How the Coronavirus might cure us all


As the days turn into weeks during this new reality of the COVID-19 outbreak, I’ll admit I’ve participated in my fair share of mindless activities. I’m doing my part to “flatten the curve” while also working from home and trying to homeschool a 16-year old and a college freshman (I’m not qualified!). I’ve sucked down some whipped topping from the can. I’ve become catatonic watching daily news conferences. And while I haven’t watched Tiger King YET on Netflix, it’s next after finishing Love is Blind.

Although I don’t have much to show for this time, I feel like I’ve found some clarity in the midst of the chaos. Now that the daily “to do list” in my busy, American life seems largely irrelevant, I am listening more to my mind, and to my heart, and actually… (wait for it)…THINKING. In fact, the abundant gift of all this extra time alone with my thoughts has forced me to reflect on life in a pretty poignant way. My guess is that I’m not alone.

Over the last few days, I’ve reflected on my disdain for research papers even though I was once really good at them. My son has been working on his first major college research paper and OUCH… revisiting MLA format and navigating those waters with him has been a real downer during this quarantine.

This time has also been incredibly insightful because his paper is titled “The Effects of Technology on Learning and the Brain.” For years, I’ve been suspect that our society has essentially invited the “fox into the hen house” when we welcomed the magic of smart tech with open arms. We hardly paused. It can be so intoxicating! But now that the buzz has worn off, what’s left? Is our current state of dependence irreversible?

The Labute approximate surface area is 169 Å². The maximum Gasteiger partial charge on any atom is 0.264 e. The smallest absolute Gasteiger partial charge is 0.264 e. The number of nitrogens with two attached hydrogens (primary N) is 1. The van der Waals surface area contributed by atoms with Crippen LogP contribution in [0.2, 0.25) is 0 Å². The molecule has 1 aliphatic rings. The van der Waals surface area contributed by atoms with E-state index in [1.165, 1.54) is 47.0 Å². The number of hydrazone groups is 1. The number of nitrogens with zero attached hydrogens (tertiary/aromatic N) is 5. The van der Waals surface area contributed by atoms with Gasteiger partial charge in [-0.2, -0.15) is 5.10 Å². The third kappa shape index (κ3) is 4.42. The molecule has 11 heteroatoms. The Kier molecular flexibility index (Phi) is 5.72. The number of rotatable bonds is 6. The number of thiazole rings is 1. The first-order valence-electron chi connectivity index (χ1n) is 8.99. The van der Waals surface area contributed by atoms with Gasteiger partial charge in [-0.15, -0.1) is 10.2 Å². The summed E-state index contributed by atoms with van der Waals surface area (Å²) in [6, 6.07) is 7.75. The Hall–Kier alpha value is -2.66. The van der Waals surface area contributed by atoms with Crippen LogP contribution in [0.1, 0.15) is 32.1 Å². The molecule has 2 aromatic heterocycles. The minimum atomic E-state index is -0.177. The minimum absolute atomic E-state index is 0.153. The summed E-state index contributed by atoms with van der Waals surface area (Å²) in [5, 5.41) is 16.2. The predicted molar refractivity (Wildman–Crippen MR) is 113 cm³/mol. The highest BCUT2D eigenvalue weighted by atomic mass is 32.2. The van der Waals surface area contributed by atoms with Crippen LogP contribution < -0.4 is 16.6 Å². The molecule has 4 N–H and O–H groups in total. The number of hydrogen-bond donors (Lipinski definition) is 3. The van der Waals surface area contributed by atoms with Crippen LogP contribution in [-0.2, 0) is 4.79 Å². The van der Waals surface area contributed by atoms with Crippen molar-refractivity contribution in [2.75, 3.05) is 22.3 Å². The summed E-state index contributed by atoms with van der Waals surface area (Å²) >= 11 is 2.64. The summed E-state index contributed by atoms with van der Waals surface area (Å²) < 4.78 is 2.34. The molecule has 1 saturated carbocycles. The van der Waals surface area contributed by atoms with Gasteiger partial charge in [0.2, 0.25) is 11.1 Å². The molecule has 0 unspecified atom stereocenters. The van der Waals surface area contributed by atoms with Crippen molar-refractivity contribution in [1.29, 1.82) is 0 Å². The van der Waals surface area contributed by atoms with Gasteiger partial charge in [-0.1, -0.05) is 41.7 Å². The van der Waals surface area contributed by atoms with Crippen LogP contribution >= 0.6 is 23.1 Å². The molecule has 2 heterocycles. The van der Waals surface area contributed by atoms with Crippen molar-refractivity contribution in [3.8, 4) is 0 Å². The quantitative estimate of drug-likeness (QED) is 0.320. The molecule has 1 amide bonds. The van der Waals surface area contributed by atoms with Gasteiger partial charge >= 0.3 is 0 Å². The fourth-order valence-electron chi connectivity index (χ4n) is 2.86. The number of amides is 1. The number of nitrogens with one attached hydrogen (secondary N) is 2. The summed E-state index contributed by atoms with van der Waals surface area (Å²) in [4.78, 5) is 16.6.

Ever since the invasion of the internet and its amazing devices, I’ve been confronted with my own lazy brain and a growing fatigue for reading books or processing complex information. And I don’t think it’s because I’m aging. My 80-year old Dad discovered a pure joy for reading books later in life, and guess what (?) – he doesn’t have OR want a smartphone.

So before I lose your attention (because let’s be honest, I’m competing with cat videos and karaoke in cars), I encourage you to read up and form your own opinions (see links to some of the source material for my son’s paper below). When we no longer have to “shelter in place,” what will we have learned? Despite the very real and tragic losses of this pandemic, maybe we’ll also walk away with something gained – a much needed reality check.

While we can’t go back in time and throw the baby out, I want to believe there’s still time to refresh the bathwater. Maybe we’ll finally turn something off and tune back in.

Is Google Making Us Stupid? by: Nicholas Carr
(And to think this is over 10 years old – telling and a little scary.) 

Growing Up Digital, Wired for Distraction by: Matt Richtel

How Classroom Technology is Holding Students Back by: Natalie Wexler